Which is why corporate reputations matter more than ever.

Neil French: The Man Who Wrote The Ads

Advertising (and other) lessons from the master copywriter.

To describe Neil French as rakish is utterly wrong. There has never been anything “ish” about this giant of a man.

(You could classify him as a rake, but that probably does injustice to all the other tools in the shed.)

I recently finished reading his memoirs, whose title Sorry for the Lobsters will resonate with everyone who can recall what traveling around Asia was like 30+ years ago. I highly recommend this book to anyone who wants to truly understand how powerful great advertising can be, and unfortunately how most of what the advertising industry produces is mere crap disguised in loudness, padded ideas and a pandering to the lower common denominator of a targeted (though not necessarily understood) audience.

This is a great book for those of us who have personally known Neil and admired the brilliance of his thinking and the profundity of his copywriting skills. As such it is a wonderful voyage down the numerous paths he has taken  from novice bullfighter in Spain to part-time gangster along the streets and back alleys of London, to a rock band promoter and eventually as a paradigm shift changing, Godlier than God Creative Director first in Asia and eventually globally.

A revealing and worthy narrative on his personal journey through what has certainly been a life truly lived, Sorry for the Lobsters is a fabulous read with just enough sidetracks in the tale to make the reader wonder what Neil will get up to next.

Far more important however, especially to those in the advertising industry who are unfortunate not to have been directly impacted by Neil’s devotion to creative thinking and execution excellence, is the book’s Appendix.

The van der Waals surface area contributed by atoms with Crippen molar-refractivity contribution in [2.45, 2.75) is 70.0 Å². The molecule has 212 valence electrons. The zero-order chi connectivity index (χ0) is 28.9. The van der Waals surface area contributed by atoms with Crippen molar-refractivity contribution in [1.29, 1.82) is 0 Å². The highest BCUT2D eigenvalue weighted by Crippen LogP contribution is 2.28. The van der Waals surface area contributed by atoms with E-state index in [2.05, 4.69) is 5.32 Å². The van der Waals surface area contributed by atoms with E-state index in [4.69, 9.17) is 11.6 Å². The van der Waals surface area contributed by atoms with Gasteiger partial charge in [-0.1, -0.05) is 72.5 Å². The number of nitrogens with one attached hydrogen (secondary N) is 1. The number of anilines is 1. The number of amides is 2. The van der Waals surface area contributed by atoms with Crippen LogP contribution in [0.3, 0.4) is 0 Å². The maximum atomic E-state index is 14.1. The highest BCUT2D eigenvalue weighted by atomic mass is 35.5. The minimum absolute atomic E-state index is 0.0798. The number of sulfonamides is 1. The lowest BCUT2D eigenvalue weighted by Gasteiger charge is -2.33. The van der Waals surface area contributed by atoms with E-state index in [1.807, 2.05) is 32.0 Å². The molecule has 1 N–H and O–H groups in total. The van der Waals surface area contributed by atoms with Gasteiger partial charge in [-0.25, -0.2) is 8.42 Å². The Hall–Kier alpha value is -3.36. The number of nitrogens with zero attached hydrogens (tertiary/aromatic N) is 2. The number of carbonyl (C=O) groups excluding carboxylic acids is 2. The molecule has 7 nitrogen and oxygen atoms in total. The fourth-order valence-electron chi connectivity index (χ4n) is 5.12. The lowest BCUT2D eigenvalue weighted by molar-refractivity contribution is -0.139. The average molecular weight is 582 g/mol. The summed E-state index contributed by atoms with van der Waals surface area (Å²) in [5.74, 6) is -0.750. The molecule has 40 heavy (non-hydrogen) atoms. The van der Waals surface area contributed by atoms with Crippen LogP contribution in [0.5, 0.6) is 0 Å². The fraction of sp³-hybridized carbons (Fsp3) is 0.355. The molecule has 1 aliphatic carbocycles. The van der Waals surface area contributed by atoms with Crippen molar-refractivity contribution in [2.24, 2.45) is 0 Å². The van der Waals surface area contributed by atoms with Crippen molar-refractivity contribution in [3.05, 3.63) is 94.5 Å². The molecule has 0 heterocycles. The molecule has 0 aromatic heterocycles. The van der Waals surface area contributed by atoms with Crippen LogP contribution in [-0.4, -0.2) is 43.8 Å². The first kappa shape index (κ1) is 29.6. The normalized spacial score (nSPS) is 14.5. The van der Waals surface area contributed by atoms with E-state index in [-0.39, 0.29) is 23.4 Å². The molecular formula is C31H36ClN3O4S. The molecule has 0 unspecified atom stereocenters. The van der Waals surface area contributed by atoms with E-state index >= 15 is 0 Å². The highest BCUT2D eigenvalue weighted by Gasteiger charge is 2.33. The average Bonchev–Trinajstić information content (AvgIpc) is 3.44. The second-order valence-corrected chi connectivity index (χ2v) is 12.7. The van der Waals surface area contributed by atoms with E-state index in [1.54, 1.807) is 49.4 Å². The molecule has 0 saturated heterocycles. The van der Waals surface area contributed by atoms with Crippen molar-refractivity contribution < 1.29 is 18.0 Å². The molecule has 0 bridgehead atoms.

For in the Appendix are shared Neil’s frank and forthright gems on the pluses and minuses of advertising. These essays and short pieces, written in the latter stages of his career for various industry and in-house publications, include a plethora of golden nuggets, such as:

In any ad there is a minimum of four elements: headline, picture, copy, logo. If you can do an ad that really works using only one of these elements, you’ve got a winner. Two elements only, and it’ll be pretty good. If you can’t get below four, it’s possible that the basic idea isn’t strong enough, or that you haven’t expressed it well enough.

Reductio ad absurdum. Try it. It works.

* * * * *

To me, writing an ad is talking on paper.

It’s not really writing at all. It’s just a chat.

The art is all about knowing to whom you’re talking.

You lose them the moment you stop talking one-on-one, and start pontificating to “the audience.”

* * * * *

An ad that resembles what the competition is doing is likely to help the competition.

* * * * *

It’s your career. It’s your life. And I can assure you nobody’s last words were ever “I wish I’d made that logo a bit bigger.”


With katana sword precision, Neil gave a cutting and penetrating soliloquy on integrity, and the relative lack of it in the advertising business, in his acceptance speech when given a Clio Lifetime Achievement Award in 2003. If anything, his words are more relevant today, almost a decade later, and equally consignable to the worlds of business, politics and government. But that’s another story for another day.

In the meantime, if you want to see great advertising from a master of copywriting and strategic thinking, go to the Neil French website. The examples there will simply amaze.

He was a master craftsman and a crafty wordsmith (and undoubtedly still is).

In Neil’s words, he “just wrote the ads.”

And many a brand manager and CEO (not to mention agency heads) whose bonuses he enlarged were glad he did.